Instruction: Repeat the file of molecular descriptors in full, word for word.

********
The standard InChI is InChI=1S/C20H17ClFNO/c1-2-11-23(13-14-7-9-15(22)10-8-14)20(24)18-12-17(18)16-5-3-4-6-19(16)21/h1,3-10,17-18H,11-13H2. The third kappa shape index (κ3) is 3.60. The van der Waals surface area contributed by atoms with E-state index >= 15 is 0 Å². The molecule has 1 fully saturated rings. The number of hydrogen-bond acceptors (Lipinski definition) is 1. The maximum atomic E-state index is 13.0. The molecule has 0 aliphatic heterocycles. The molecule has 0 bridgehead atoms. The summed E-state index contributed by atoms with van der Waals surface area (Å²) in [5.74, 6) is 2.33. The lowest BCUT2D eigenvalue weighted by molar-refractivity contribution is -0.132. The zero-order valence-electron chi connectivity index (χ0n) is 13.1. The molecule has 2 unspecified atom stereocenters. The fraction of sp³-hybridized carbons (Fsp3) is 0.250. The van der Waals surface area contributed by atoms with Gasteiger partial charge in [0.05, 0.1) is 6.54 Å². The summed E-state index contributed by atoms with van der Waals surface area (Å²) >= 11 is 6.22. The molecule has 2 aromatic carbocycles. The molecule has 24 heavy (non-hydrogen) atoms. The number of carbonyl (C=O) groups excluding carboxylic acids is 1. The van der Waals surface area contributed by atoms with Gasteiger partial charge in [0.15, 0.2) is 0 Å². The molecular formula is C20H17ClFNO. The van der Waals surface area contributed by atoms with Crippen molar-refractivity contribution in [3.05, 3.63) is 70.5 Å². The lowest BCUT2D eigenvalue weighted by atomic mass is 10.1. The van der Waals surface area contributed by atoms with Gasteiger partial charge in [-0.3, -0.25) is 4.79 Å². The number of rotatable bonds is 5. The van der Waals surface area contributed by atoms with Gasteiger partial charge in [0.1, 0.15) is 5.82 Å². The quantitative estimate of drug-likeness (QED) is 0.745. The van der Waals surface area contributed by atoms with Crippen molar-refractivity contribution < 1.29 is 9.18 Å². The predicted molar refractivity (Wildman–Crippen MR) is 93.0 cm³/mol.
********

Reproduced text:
The standard InChI is InChI=1S/C20H17ClFNO/c1-2-11-23(13-14-7-9-15(22)10-8-14)20(24)18-12-17(18)16-5-3-4-6-19(16)21/h1,3-10,17-18H,11-13H2. The third kappa shape index (κ3) is 3.60. The van der Waals surface area contributed by atoms with E-state index >= 15 is 0 Å². The molecule has 1 fully saturated rings. The number of hydrogen-bond acceptors (Lipinski definition) is 1. The maximum atomic E-state index is 13.0. The molecule has 0 aliphatic heterocycles. The molecule has 0 bridgehead atoms. The summed E-state index contributed by atoms with van der Waals surface area (Å²) in [5.74, 6) is 2.33. The lowest BCUT2D eigenvalue weighted by molar-refractivity contribution is -0.132. The zero-order valence-electron chi connectivity index (χ0n) is 13.1. The molecule has 2 unspecified atom stereocenters. The fraction of sp³-hybridized carbons (Fsp3) is 0.250. The van der Waals surface area contributed by atoms with Gasteiger partial charge in [0.05, 0.1) is 6.54 Å². The summed E-state index contributed by atoms with van der Waals surface area (Å²) >= 11 is 6.22. The molecule has 2 aromatic carbocycles. The molecule has 24 heavy (non-hydrogen) atoms. The number of carbonyl (C=O) groups excluding carboxylic acids is 1. The van der Waals surface area contributed by atoms with Gasteiger partial charge in [0.15, 0.2) is 0 Å². The molecular formula is C20H17ClFNO. The van der Waals surface area contributed by atoms with Crippen molar-refractivity contribution in [3.05, 3.63) is 70.5 Å². The lowest BCUT2D eigenvalue weighted by atomic mass is 10.1. The van der Waals surface area contributed by atoms with Gasteiger partial charge in [-0.3, -0.25) is 4.79 Å². The number of rotatable bonds is 5. The van der Waals surface area contributed by atoms with Gasteiger partial charge in [0.1, 0.15) is 5.82 Å². The quantitative estimate of drug-likeness (QED) is 0.745. The van der Waals surface area contributed by atoms with Crippen molar-refractivity contribution < 1.29 is 9.18 Å². The predicted molar refractivity (Wildman–Crippen MR) is 93.0 cm³/mol.